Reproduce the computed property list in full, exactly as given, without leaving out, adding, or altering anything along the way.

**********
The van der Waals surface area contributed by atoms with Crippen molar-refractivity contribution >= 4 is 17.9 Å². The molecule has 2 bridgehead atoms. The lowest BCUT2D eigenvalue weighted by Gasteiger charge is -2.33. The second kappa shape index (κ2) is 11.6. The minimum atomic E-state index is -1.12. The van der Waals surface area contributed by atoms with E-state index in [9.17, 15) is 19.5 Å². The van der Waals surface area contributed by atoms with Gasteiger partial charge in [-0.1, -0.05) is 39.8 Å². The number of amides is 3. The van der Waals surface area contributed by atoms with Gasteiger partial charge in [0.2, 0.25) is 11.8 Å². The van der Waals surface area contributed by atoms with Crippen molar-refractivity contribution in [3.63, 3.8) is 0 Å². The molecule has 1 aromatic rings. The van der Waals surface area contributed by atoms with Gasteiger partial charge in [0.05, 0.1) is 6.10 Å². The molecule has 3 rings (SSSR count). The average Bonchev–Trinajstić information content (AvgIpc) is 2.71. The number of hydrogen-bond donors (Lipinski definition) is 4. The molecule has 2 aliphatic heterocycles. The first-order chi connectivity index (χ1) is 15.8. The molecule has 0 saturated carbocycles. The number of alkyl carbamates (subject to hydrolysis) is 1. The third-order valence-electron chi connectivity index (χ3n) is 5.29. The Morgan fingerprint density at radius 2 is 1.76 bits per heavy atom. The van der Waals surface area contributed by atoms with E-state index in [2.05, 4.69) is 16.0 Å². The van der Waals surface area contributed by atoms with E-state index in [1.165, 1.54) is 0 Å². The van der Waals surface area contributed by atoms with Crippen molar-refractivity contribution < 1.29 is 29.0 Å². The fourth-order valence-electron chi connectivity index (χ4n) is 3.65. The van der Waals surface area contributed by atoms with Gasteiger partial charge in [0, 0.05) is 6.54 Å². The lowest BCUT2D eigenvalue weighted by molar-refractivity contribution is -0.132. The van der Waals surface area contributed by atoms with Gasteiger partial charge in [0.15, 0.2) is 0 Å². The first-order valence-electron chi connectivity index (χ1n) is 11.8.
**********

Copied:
The van der Waals surface area contributed by atoms with Crippen molar-refractivity contribution >= 4 is 17.9 Å². The molecule has 2 bridgehead atoms. The lowest BCUT2D eigenvalue weighted by Gasteiger charge is -2.33. The second kappa shape index (κ2) is 11.6. The minimum atomic E-state index is -1.12. The van der Waals surface area contributed by atoms with E-state index in [9.17, 15) is 19.5 Å². The van der Waals surface area contributed by atoms with Gasteiger partial charge in [-0.1, -0.05) is 39.8 Å². The number of amides is 3. The van der Waals surface area contributed by atoms with Gasteiger partial charge in [0.2, 0.25) is 11.8 Å². The van der Waals surface area contributed by atoms with Crippen molar-refractivity contribution in [3.63, 3.8) is 0 Å². The molecule has 1 aromatic rings. The van der Waals surface area contributed by atoms with Gasteiger partial charge in [0.05, 0.1) is 6.10 Å². The molecule has 3 rings (SSSR count). The average Bonchev–Trinajstić information content (AvgIpc) is 2.71. The number of hydrogen-bond donors (Lipinski definition) is 4. The molecule has 2 aliphatic heterocycles. The first-order chi connectivity index (χ1) is 15.8. The molecule has 0 saturated carbocycles. The number of alkyl carbamates (subject to hydrolysis) is 1. The third-order valence-electron chi connectivity index (χ3n) is 5.29. The Morgan fingerprint density at radius 2 is 1.76 bits per heavy atom. The van der Waals surface area contributed by atoms with E-state index in [2.05, 4.69) is 16.0 Å². The van der Waals surface area contributed by atoms with E-state index in [1.165, 1.54) is 0 Å². The van der Waals surface area contributed by atoms with Crippen molar-refractivity contribution < 1.29 is 29.0 Å². The fourth-order valence-electron chi connectivity index (χ4n) is 3.65. The van der Waals surface area contributed by atoms with Gasteiger partial charge in [0, 0.05) is 6.54 Å². The lowest BCUT2D eigenvalue weighted by molar-refractivity contribution is -0.132. The van der Waals surface area contributed by atoms with Gasteiger partial charge in [0.15, 0.2) is 0 Å². The first-order valence-electron chi connectivity index (χ1n) is 11.8.